India Committee To Propose National Online Gaming Regulator

May 26, 2022
India’s central government has established a cross-ministry committee to explore the national regulation of online gaming, a potentially seismic development that could augur a shift to liberalisation across much of the country.


India’s central government has established a cross-ministry committee to explore the national regulation of online gaming, a potentially seismic development that could augur a shift to liberalisation across much of the country.

The committee will study “global best practices”, consult stakeholders and recommend a “uniform regulatory mechanism” and national legal apparatus for online gaming within three months, the Hindustan Times reported on Wednesday (May 25), citing government documents.

As part of this process, the committee will consider factors such as addiction, compliance, market competitiveness and “ease of doing business”, the report said.

High-powered membership of the committee will include the CEO of the government’s peak think tank, the National Institution for Transforming India (NITI Aayog), as well as secretaries from ministries for home affairs, sports, telecommunications, information technology and other portfolios.

Calling the development “welcome”, Mumbai-based Ranjana Adhikari, a partner in the IndusLaw firm’s Media, Entertainment and Gaming practice, said the government has “very rightly decided to take a lead and explore legal and legislative options to regulate online gaming in India”.

“It is the need of the hour for the central government to step in and step up to give the sunrise sector of online skill gaming the regulatory certainty that it urgently needs and deserves,” she told VIXIO GamblingCompliance on Thursday.

The move comes amid accelerating judicial and legislative contention over skill gaming with stakes in several large Indian states, with multiple state governments now appealing pro-online gaming High Court decisions to the Supreme Court.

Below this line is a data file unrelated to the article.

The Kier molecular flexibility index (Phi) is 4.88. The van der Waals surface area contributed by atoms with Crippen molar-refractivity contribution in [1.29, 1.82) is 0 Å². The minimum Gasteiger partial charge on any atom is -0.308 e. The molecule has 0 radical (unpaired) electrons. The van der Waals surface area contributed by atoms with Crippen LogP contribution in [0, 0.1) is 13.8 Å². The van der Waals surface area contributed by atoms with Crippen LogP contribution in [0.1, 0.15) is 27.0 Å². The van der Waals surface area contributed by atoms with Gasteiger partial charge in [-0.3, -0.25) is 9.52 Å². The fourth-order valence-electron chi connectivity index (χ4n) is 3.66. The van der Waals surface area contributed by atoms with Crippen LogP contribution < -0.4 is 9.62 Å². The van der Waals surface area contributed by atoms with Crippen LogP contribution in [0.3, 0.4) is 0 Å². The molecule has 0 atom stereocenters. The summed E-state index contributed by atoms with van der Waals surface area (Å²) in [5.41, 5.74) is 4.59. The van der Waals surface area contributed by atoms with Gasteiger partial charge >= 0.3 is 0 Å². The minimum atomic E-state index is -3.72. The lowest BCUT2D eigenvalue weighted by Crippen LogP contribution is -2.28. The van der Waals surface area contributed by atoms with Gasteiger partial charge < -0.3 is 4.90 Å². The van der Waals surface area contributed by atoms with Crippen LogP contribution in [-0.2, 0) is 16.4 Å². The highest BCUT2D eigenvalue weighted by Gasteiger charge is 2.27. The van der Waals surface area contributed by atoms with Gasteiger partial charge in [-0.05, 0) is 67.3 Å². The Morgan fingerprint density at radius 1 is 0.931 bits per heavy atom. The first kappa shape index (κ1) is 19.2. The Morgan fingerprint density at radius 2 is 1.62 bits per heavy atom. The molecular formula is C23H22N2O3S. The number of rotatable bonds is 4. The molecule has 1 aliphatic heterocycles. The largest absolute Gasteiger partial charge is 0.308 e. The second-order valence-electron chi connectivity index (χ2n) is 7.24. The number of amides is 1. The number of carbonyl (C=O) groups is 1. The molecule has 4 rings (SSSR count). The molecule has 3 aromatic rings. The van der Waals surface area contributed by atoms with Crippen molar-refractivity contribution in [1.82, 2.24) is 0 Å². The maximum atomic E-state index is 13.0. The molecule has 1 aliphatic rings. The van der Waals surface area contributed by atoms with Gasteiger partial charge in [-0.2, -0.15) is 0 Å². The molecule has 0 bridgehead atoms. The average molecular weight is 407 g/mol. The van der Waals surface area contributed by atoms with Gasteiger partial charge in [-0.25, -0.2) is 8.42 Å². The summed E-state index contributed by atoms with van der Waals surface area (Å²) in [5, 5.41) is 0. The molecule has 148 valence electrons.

Adhikari said an aggressively expanding, pandemic-fuelled online gaming industry cannot be best served or regulated by piecemeal state regulation and prohibition.

“State-wise regulation may become onerous for the industry and stunt its growth potential,” she said. “The central government is the appropriate authority to bring in an overarching framework for online gaming in India.”

Central government authority on gambling-related activity remains limited by constitutional delegations of powers to state governments, with gambling, and any “gaming” content perceived to constitute gambling, explicitly under state jurisdiction.

Legal experts have told VIXIO that the feasibility of a centralised regulator could therefore depend on the cooperation of individual state governments.

However, New Delhi-based Krida Legal managing partner Vidushpat Singhania warned that the remit of the committee remains unclear.

“It will be critical to evaluate … the scope of reference of this committee: Is it limited to esports or does it cover a wider ambit to include skill gaming like fantasy sports, poker and rummy, among others?” he told VIXIO on Thursday.

Ahead of formal confirmation of the committee’s mandate, Adhikari was confident that the committee “will be looking at real money skill gaming”.

“The narrative for this industry needs to change,” she said.

“It has long been compared with gambling, which is the wrong parameter. It needs to be compared with legitimate content-intensive business over the internet, pretty much like OTT [over-the-top services].”

Clues to the central government toying with an online gaming regulatory umbrella have emerged in recent years, with NITI Aayog research on fantasy sports regulation being called in by the government for review in 2021.

In February this year, the central government’s minister for information, broadcasting and sports told the lower house of parliament that the Cabinet was studying NITI Aayog’s research and recommendations for a national regulator.

The central government has also established an “animation, visual effects, gaming and comics” (AVGC) task force in collaboration with key state governments to “build domestic capacity for serving our markets and the global demand”, according to finance minister Nirmala Sitharaman.

Amid pressure from the industry for a national framework, a private bill supporting regulation has also emerged in parliament.

Since then, the UK India Business Council has strongly supported a national regulator, with state governments voluntarily ceding day-to-day oversight to the authority.

Adding to central government momentum is the work of the GST Council in determining tax rates for the gaming segment overall.

A council-delegated group of state ministers has determined that the industry should pay the maximum rate of 28 percent, but it has yet to submit its report to the council or indicate if the tax applies to turnover or gross gaming revenue.

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